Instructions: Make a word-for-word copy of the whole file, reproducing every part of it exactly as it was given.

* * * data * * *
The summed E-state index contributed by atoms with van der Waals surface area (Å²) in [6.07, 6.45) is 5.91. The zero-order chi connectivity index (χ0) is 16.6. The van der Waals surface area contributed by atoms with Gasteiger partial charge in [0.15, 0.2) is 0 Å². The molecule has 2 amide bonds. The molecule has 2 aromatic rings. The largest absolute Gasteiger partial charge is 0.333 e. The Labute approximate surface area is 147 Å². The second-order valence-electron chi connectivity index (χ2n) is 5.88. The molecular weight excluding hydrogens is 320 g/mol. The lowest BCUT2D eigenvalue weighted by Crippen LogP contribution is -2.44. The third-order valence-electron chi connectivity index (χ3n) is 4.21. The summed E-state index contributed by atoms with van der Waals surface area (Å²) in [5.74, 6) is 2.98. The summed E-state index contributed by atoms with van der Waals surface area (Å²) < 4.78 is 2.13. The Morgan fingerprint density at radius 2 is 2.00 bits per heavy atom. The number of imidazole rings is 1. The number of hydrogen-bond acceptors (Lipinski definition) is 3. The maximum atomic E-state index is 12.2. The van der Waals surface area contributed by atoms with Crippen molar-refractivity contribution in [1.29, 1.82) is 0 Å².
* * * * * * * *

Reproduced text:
The summed E-state index contributed by atoms with van der Waals surface area (Å²) in [6.07, 6.45) is 5.91. The zero-order chi connectivity index (χ0) is 16.6. The van der Waals surface area contributed by atoms with Gasteiger partial charge in [0.15, 0.2) is 0 Å². The molecule has 2 amide bonds. The molecule has 2 aromatic rings. The largest absolute Gasteiger partial charge is 0.333 e. The Labute approximate surface area is 147 Å². The second-order valence-electron chi connectivity index (χ2n) is 5.88. The molecular weight excluding hydrogens is 320 g/mol. The lowest BCUT2D eigenvalue weighted by Crippen LogP contribution is -2.44. The third-order valence-electron chi connectivity index (χ3n) is 4.21. The summed E-state index contributed by atoms with van der Waals surface area (Å²) in [5.74, 6) is 2.98. The summed E-state index contributed by atoms with van der Waals surface area (Å²) < 4.78 is 2.13. The Morgan fingerprint density at radius 2 is 2.00 bits per heavy atom. The number of imidazole rings is 1. The number of hydrogen-bond acceptors (Lipinski definition) is 3. The maximum atomic E-state index is 12.2. The van der Waals surface area contributed by atoms with Crippen molar-refractivity contribution in [1.29, 1.82) is 0 Å².